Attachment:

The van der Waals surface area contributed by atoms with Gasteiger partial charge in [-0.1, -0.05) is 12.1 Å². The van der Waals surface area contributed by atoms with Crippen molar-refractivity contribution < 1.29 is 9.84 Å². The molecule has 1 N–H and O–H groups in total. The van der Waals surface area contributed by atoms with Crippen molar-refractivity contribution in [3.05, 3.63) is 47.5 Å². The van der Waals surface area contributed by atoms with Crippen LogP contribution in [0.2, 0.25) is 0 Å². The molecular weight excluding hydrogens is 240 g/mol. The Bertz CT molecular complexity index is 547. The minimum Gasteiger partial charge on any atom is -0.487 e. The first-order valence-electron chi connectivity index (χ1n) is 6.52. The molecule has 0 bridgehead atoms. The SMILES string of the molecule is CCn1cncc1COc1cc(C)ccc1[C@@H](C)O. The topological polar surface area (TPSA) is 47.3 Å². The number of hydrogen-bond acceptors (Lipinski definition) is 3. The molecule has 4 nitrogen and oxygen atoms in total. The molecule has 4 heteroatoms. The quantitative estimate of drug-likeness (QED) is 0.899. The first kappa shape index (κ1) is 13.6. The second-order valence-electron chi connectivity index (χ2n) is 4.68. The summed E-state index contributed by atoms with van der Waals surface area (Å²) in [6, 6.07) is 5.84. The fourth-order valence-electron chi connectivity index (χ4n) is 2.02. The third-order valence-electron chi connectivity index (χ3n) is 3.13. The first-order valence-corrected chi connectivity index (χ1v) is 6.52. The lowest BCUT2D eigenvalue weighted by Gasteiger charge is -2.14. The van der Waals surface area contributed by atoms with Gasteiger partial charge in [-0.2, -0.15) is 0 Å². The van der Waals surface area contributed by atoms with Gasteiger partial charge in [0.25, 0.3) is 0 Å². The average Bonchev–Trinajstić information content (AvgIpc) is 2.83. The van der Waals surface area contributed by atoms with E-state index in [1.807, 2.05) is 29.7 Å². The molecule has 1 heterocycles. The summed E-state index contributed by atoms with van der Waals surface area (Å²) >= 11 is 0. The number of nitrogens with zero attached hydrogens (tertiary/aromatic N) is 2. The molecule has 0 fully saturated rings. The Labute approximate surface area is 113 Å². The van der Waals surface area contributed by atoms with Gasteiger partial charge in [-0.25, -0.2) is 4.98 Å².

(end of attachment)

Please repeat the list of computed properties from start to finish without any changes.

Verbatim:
The van der Waals surface area contributed by atoms with Gasteiger partial charge in [-0.1, -0.05) is 12.1 Å². The van der Waals surface area contributed by atoms with Crippen molar-refractivity contribution < 1.29 is 9.84 Å². The molecule has 1 N–H and O–H groups in total. The van der Waals surface area contributed by atoms with Crippen molar-refractivity contribution in [3.05, 3.63) is 47.5 Å². The van der Waals surface area contributed by atoms with Crippen LogP contribution in [0.2, 0.25) is 0 Å². The molecular weight excluding hydrogens is 240 g/mol. The Bertz CT molecular complexity index is 547. The minimum Gasteiger partial charge on any atom is -0.487 e. The first-order valence-electron chi connectivity index (χ1n) is 6.52. The molecule has 0 bridgehead atoms. The SMILES string of the molecule is CCn1cncc1COc1cc(C)ccc1[C@@H](C)O. The topological polar surface area (TPSA) is 47.3 Å². The number of hydrogen-bond acceptors (Lipinski definition) is 3. The molecule has 4 nitrogen and oxygen atoms in total. The molecule has 4 heteroatoms. The quantitative estimate of drug-likeness (QED) is 0.899. The first kappa shape index (κ1) is 13.6. The second-order valence-electron chi connectivity index (χ2n) is 4.68. The summed E-state index contributed by atoms with van der Waals surface area (Å²) in [6, 6.07) is 5.84. The fourth-order valence-electron chi connectivity index (χ4n) is 2.02. The third-order valence-electron chi connectivity index (χ3n) is 3.13. The first-order valence-corrected chi connectivity index (χ1v) is 6.52. The lowest BCUT2D eigenvalue weighted by Gasteiger charge is -2.14. The van der Waals surface area contributed by atoms with Gasteiger partial charge in [-0.2, -0.15) is 0 Å². The van der Waals surface area contributed by atoms with Gasteiger partial charge in [0.25, 0.3) is 0 Å². The average Bonchev–Trinajstić information content (AvgIpc) is 2.83. The van der Waals surface area contributed by atoms with E-state index in [1.807, 2.05) is 29.7 Å². The molecule has 1 heterocycles. The summed E-state index contributed by atoms with van der Waals surface area (Å²) >= 11 is 0. The number of nitrogens with zero attached hydrogens (tertiary/aromatic N) is 2. The molecule has 0 fully saturated rings. The Labute approximate surface area is 113 Å². The van der Waals surface area contributed by atoms with Gasteiger partial charge in [-0.25, -0.2) is 4.98 Å².